John Lewis Wrote Tributes to His Wife and Dr. Martin Luther King Jr. in Posthumous Book: 'I Miss Her'
The longtime congressman's book, Carry On: Reflections for a New Generation, published posthumously last week
Before his death in July 2020, John Lewis wrote touching tributes to the people who impacted him the most — including his wife, Lillian Miles Lewis, and his mentor, Dr. Martin Luther King Jr.
"She was warm and giving, she was a beautiful mother—and I miss her," Lewis wrote of his wife, who died in December 2012. The longtime congressman's book, Carry On: Reflections for a New Generation, published posthumously last week.
As much as Lewis treasured their time together, he admits that a romantic relationship wasn't always his priority.
"For the early part of my life, I was married to the movement, and I didn't have time to take my personal life into consideration," Lewis wrote of his role as a leader in the civil rights movement that resulted in his name appearing in history books and in the minds of Black Lives Matter activists, many of whom consider him an inspiration and a role model.
He added, "We were too busy trying to survive."
During the 1960s, Lewis was arrested and beaten numerous times as he practiced nonviolent protest to end segregation. In 1967, Lewis met Lillian Miles, a librarian and teacher, and married her the next year. She became one of his closest political advisors.
Citing "unconditional love" as the key to a long-lasting marriage, Lewis explains that, "[Lillian] encouraged me to run for Congress in 1977, which I did but lost. And she was there to comfort me."
He continued, "She was integral to my life in every way. She made me laugh... And she was the life of a party. She was even good-natured about driving me around all those years when I didn't have my license!"
Nine years before Lewis met his wife, the 18-year-old heard Dr. Martin Luther King Jr., the minister and civil rights leader, speak on the radio. Lewis was so moved that he wrote Dr. King a letter.
"I didn't let my mother, father or teachers know that I had written him. And he wrote me back and invited me to join him in Alabama," wrote Lewis, who hailed from Troy, Ala.
"He called me 'the Boy from Troy.' I got involved in the movement and tried to play a humble role in helping right the wrongs that so many of my fellow brothers and sisters had faced," he continued in Carry On. "Throughout it all, I maintained hope."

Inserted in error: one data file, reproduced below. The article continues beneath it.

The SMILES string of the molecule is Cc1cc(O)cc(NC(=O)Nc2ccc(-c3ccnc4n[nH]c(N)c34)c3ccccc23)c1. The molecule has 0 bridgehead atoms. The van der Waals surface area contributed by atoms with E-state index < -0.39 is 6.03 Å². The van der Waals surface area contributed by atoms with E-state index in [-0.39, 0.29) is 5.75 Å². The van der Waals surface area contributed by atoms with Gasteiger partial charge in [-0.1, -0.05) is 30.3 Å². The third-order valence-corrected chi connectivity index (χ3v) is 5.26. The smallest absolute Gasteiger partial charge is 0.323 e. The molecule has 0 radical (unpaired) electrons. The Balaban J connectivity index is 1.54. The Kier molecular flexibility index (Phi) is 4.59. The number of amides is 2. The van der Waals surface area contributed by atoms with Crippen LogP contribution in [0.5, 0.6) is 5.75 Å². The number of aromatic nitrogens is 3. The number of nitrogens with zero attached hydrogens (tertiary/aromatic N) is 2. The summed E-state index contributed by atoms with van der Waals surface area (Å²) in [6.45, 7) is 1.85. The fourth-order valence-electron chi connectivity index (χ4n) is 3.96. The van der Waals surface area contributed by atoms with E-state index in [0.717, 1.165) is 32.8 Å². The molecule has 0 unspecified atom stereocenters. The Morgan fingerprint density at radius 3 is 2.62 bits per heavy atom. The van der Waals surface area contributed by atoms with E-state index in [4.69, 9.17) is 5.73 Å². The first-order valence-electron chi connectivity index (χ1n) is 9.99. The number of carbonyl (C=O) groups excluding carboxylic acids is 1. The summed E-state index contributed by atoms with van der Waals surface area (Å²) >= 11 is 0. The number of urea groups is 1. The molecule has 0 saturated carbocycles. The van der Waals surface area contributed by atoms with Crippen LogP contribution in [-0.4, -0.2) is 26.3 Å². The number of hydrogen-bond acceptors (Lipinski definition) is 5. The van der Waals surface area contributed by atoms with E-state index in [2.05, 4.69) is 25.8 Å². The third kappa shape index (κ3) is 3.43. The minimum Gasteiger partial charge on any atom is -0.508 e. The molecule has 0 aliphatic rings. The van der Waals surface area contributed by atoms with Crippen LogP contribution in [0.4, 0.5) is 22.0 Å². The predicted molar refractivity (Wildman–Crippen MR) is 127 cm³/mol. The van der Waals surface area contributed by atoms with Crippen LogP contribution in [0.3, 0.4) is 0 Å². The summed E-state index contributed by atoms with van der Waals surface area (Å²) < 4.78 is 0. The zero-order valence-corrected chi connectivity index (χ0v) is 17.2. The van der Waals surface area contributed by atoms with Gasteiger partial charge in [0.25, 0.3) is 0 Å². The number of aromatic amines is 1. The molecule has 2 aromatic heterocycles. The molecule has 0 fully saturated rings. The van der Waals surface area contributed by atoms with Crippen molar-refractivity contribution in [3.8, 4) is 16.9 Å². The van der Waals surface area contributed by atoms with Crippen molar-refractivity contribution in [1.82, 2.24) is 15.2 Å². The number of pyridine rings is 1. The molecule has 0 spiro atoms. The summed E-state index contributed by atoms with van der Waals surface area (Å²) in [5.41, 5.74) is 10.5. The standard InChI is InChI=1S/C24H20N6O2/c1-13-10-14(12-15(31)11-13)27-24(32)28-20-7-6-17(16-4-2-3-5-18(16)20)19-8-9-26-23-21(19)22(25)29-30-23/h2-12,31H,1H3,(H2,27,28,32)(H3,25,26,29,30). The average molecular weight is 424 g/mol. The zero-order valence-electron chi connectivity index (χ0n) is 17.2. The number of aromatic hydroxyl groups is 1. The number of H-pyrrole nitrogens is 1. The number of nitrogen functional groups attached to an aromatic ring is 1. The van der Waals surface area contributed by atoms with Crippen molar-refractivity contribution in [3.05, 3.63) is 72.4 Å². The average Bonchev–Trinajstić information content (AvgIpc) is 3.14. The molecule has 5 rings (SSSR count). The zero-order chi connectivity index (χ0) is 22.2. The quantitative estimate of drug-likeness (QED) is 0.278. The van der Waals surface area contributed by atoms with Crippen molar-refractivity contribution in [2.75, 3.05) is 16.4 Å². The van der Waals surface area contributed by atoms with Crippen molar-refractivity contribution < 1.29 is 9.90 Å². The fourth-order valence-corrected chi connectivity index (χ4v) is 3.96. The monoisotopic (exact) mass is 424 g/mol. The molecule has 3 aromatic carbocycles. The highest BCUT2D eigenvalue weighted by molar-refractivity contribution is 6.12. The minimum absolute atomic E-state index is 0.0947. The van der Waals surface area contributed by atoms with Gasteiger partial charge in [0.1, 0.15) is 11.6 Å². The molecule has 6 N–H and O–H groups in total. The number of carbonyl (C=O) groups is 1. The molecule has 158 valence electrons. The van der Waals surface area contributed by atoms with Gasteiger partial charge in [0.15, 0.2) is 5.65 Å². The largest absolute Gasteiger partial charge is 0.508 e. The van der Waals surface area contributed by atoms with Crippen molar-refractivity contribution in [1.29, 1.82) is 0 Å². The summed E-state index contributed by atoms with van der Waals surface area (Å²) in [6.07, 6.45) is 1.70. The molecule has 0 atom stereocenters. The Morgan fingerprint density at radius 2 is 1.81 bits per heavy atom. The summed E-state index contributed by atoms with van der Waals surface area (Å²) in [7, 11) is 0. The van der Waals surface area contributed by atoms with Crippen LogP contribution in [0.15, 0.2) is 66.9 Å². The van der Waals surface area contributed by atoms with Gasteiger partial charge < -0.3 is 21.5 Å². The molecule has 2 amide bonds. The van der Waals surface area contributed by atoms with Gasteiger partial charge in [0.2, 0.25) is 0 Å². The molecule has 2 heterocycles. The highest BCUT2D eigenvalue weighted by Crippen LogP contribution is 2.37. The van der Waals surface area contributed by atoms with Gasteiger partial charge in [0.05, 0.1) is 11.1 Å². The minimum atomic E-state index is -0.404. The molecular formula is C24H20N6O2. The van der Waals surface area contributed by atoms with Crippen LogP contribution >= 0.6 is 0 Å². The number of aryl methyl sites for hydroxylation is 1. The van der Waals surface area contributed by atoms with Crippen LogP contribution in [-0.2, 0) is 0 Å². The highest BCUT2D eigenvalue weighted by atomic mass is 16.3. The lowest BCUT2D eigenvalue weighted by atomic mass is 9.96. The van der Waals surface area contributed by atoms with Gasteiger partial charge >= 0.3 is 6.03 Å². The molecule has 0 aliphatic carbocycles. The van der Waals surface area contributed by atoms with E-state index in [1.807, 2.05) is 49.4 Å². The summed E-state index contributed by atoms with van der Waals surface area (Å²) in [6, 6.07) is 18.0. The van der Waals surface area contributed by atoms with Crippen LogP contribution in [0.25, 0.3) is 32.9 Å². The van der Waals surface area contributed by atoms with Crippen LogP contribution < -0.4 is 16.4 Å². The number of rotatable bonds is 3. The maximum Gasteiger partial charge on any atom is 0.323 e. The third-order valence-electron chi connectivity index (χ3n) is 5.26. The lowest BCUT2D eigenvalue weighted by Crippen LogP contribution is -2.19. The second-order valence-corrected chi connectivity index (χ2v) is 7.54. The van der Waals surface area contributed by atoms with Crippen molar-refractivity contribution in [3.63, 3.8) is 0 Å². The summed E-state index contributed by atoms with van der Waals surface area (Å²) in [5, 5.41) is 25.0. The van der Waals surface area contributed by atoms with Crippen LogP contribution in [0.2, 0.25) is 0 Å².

Lewis was one of the first Freedom Riders and led non-violent demonstrations to protest segregation in the South. "I don't fear death," wrote Lewis in Carry On, recounting the danger he faced in the South in the '60s. "I've faced death before."
He was one of six leaders, including Martin Luther King Jr., to organize the historic 1963 March on Washington. On March 7, 1965, Lewis led a large march in Selma, Ala. that resulted in protesters being attacked by troopers in riot gear. Lewis' skull was cracked by a trooper with a billy club. The violent images from "Bloody Sunday" helped garner a wave of public support for the Voting Rights Act that was signed into law that August.
In 1986, Lewis was elected to Congress for the first time. He was re-elected 16 times and used his time as a representative to continue the fight for civil rights.
When Lewis got into "good trouble" — as he famously called his work as an activist and civil rights leader — he often thought about the lessons he learned from Dr. King.
"Dr. King taught us that we must have love in our hearts and for our fellow brothers and sisters," Lewis wrote in Carry On. "He freed and liberated Blacks and whites and everyone from a culture of division into one of unity."
In Carry On, Lewis shared what he would say to Dr. King — who was assassinated on April 4, 1968 — after thanking him for all he'd done "to improve our country and our world."
"I would catch him up on this year 2020 especially and say, 'Look at the progress we've made and look at the work we still have to do,' " wrote Lewis.
Lewis reflected on the Black Lives Matter protests that surged after the murder of George Floyd in May 2020. " 'We've been remembering your example and listening to your words. We can still hear you. I hear you every day.' "
In his book, Lewis did more than share loving tributes. He also provided lessons to current activists, including emphasizing the importance of forgiveness.
"Only once did someone apologize for attacking me," wrote Lewis. "I was beaten up, bloodied, and bruised after the Freedom Ride to Rock Hill, South Carolina, in 1961."
He explained that about 50 years later, one of the attackers, Elwin Wilson, a former member of the Ku Klux Klan, apologized to the Freedom Riders publicly. The congressman accepted Wilson's apology.
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"We hugged and cried together," Lewis remembered in the book. "He had grown to see what was decent and right. He told me that he wanted to 'make right' before meeting his Maker, and I believed he did just that."
"My daddy always told me that a fool never changes his mind, and a smart man changes his mind. And that's what I've done, and I'm not ashamed of it," Wilson told CNN's Don Lemon in 2009, according to the outlet. "I feel like I'm apologizing to the world right now."
In his book, Lewis warned fellow activists that an apology for hate-filled behavior may never come, but that forgiveness is imperative either way.
"I didn't need [Elwin Wilson] to apologize to forgive him," Lewis wrote. "Because I had long ago decided that I wasn't going to be bound by the mental shackles of hate, anger, and discontent. Forgiveness is medicine for the mind, balm for the body, and healing for the heart."
Carry On is on sale now.